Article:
An overview of the testimony presented by Colin Clarke before the House Homeland Security Committee Task Force on Denying Terrorists Entry into the United States on July 13, 2017.

    Jul 13, 2017

  • An international traveler arrives after U.S. President Donald Trump's executive order travel ban at Logan Airport in Boston, Massachusetts, January 30, 2017

    Multimedia

    Will Banning Travelers and Refugees Make Us Safer?

    In this Call with the Experts, RAND's Brian Michael Jenkins, one of the nation's leading experts on terrorism and homeland security, discusses what we know about the perpetrators of terrorism in the United States.

    Feb 9, 2017

  • Events @ RAND Audio Podcast

    Multimedia

    Syrian Refugees: Humanitarian and Security Perspectives

    The U.S. and other Western countries have vowed to admit more Syrian refugees, but terrorist attacks in San Bernardino, Paris, Cologne, and Jakarta are fueling community anxieties. In this RAND Policy Circle briefing, experts address what countries are doing to help abate the humanitarian crisis and ongoing efforts to counter the terrorist threat.

    Feb 25, 2016

  • Congressional Briefing Podcast

    Multimedia

    Lessening the Risk of Refugee Radicalization

    In this February 2016 congressional briefing, senior political scientist Barbara H. Sude discusses historical examples of radicalization among refugee groups, factors that can increase the risk of radicalization, measures to reduce the risk, and considerations for policymakers and legislators.

    Feb 16, 2016

  • News Release

    News Release

    Michael Wermuth Dies at 69; RAND Terrorism Expert Helped Establish U.S. Homeland Security Strategies

    Michael A. Wermuth, a RAND researcher and terrorism expert, died November 1. He was the executive director of a federal advisory panel on terrorism when it concluded — nearly two years before 9/11 — that a terrorist attack on U.S. soil was inevitable.

    Nov 4, 2015

  • News Release

    News Release

    Increase in Jihadist Threat Calls for New U.S. Strategy to Combat Terrorism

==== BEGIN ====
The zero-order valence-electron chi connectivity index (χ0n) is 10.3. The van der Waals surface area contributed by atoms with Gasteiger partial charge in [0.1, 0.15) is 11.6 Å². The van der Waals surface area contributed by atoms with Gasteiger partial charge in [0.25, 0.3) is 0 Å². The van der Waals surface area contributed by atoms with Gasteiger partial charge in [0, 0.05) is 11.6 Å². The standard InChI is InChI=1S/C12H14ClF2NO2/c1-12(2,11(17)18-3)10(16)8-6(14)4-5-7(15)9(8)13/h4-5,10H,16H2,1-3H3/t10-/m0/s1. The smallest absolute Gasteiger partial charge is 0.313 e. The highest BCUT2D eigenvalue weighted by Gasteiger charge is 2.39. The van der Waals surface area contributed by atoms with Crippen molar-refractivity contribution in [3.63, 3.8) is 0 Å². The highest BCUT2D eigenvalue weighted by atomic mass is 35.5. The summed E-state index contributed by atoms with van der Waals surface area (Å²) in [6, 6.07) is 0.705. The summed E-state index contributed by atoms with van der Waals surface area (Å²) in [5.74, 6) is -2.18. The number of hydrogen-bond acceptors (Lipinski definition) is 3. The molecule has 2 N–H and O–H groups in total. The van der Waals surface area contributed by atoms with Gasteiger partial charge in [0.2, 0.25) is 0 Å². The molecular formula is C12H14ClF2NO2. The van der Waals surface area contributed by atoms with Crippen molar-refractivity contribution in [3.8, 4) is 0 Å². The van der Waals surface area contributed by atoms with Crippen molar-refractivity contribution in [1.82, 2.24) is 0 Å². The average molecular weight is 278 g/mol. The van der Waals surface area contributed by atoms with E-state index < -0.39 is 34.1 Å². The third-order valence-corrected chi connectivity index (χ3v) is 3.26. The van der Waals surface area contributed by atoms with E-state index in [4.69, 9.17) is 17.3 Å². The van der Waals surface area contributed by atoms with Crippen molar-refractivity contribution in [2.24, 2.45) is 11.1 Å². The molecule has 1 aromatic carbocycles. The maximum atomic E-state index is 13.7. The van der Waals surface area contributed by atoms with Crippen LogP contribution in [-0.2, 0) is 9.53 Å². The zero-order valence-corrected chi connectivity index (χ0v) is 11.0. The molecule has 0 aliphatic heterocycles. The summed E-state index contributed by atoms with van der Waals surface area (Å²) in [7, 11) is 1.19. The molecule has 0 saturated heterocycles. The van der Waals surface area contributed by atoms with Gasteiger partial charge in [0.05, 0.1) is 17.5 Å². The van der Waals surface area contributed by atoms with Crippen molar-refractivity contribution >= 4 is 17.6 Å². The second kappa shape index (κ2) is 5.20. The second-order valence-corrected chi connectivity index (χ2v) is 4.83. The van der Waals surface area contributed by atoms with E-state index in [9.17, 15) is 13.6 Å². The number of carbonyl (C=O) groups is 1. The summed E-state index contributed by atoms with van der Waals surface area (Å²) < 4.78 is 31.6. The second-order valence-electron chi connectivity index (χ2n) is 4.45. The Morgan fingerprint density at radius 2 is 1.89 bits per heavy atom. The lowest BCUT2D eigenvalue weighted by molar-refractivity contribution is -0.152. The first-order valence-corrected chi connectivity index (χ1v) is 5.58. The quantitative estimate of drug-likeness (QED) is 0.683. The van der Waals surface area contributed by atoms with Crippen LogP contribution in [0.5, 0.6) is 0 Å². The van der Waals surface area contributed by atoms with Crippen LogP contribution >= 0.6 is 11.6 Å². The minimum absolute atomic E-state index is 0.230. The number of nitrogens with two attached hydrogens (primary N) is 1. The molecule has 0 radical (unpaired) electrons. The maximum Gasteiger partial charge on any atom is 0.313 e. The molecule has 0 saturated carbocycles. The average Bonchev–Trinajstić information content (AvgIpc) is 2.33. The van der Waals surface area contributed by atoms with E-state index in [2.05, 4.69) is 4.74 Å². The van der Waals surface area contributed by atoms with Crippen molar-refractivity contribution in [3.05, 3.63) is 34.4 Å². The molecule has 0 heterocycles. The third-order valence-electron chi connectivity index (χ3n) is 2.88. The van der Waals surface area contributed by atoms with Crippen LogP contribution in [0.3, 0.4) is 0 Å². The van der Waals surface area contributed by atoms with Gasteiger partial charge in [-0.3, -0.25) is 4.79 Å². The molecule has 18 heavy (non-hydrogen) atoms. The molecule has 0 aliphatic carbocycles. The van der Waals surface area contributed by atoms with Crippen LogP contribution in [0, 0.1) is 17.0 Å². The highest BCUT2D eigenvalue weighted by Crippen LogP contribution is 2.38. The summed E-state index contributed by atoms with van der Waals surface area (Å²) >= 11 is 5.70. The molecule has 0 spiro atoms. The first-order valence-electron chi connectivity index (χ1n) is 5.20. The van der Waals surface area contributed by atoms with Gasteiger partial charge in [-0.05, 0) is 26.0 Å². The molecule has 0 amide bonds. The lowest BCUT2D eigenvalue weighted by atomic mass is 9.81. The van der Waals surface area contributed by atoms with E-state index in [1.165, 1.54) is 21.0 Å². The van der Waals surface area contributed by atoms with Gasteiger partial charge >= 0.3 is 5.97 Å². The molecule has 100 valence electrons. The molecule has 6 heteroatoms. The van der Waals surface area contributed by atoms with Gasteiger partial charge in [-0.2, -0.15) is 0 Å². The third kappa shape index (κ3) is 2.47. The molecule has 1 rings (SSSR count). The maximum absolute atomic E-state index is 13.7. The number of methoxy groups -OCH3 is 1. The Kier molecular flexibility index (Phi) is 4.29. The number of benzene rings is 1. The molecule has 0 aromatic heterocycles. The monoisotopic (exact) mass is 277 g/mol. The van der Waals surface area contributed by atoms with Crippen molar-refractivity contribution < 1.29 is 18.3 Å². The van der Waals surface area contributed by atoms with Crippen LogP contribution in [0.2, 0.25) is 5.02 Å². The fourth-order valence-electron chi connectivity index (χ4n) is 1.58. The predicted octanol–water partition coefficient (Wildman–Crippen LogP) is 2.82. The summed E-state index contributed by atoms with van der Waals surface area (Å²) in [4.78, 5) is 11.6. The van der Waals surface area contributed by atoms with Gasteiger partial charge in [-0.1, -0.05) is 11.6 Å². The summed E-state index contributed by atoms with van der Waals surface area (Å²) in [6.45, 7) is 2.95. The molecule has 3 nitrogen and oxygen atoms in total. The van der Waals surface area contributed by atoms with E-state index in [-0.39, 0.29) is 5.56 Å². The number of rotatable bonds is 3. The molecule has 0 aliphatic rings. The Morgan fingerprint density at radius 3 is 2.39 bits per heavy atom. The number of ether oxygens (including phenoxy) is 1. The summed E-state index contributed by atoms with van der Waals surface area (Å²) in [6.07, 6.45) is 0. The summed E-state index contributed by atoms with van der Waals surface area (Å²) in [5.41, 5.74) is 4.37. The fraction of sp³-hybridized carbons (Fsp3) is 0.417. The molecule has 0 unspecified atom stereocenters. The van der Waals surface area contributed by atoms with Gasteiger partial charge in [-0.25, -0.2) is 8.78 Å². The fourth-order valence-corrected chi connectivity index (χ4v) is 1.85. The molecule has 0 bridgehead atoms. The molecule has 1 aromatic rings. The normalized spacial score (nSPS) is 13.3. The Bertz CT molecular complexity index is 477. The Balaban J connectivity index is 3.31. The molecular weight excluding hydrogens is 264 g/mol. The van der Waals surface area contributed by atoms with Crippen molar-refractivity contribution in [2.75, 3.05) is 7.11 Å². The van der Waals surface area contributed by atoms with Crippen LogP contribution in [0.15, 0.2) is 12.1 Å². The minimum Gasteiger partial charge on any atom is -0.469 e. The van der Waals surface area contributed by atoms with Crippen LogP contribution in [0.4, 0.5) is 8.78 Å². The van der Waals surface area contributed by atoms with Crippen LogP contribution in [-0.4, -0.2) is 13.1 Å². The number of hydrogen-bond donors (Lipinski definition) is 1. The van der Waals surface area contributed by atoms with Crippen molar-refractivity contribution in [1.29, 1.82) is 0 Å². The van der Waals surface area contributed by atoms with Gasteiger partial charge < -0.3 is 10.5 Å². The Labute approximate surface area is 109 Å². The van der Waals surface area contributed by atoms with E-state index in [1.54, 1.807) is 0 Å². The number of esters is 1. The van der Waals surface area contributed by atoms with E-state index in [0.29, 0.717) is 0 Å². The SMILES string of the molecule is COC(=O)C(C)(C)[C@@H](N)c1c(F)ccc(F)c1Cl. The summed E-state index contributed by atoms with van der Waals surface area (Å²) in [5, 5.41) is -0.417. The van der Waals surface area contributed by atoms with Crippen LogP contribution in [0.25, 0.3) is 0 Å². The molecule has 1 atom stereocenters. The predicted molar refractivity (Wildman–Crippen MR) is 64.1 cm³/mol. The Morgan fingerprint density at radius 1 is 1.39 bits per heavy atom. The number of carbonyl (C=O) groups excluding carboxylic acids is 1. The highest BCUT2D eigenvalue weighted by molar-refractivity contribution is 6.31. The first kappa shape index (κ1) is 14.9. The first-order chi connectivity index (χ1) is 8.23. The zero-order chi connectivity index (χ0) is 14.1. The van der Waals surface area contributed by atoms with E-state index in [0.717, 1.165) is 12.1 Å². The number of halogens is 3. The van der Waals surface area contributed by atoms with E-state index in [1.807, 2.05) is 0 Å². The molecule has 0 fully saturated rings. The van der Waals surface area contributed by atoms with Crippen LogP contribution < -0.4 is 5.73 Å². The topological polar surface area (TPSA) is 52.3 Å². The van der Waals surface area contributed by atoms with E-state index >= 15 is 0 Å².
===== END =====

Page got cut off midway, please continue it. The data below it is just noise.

Since 2010, there has been a 58 percent increase in the number of jihadist groups, a doubling of fighters, and a tripling of attacks by al Qaeda affiliates. The U.S. cannot afford to withdraw or remain disengaged from key parts of North Africa, the Middle East, or South Asia.

    Jun 4, 2014

  • Events @ RAND Audio Podcast

    Multimedia

    A Conversation with Harold Brown, Former U.S. Defense Secretary

    In a conversation with former Northrop Grumman CEO Kent Kresa, Brown shares stories from his new book, Star-Spangled Security: Applying Lessons Learned over Six Decades Safeguarding America, and reflects on what those experiences teach us about current and future challenges facing the United States and the world.

    Nov 17, 2012

  • News Release

    News Release

    Conflict with al Qaeda Will Continue Into Its Third Decade, Although Tactics May Change

    While al Qaeda's capacity for large-scale attacks has been drastically reduced and the organization seriously weakened, the United States can expect to continue its battle with the terrorist group for many years to come.

    Feb 16, 2012

  • Multimedia

    Multimedia

    Brian Michael Jenkins Discusses "Will Terrorists Go Nuclear?"

    Offering insights into vital questions of national security, presidential decisionmaking, and terrorist motives, world-renowned terrorism expert Brian Michael Jenkins examines how terrorists think about nuclear weapons and nuclear terror.

    Aug 6, 2008

  • Content

    Content

    Blas Nunez-Neto

    Senior Policy Researcher
    Education M.G.A. in government administration, Fels Institute of Government, University of Pennsylvania; B.A. in political science and English, College of Arts and Sciences, University of Pennsylvania

  • Content

    Content

    Lindsey Polley

    Assistant Policy Researcher; Ph.D. Candidate, Pardee RAND Graduate School
    Education Certificate in counter terrorism theory, University of Leiden; M.P.A. in public administration, California State University, San Bernardino; B.A. in Chicana/Chicano studies, University of California at Davis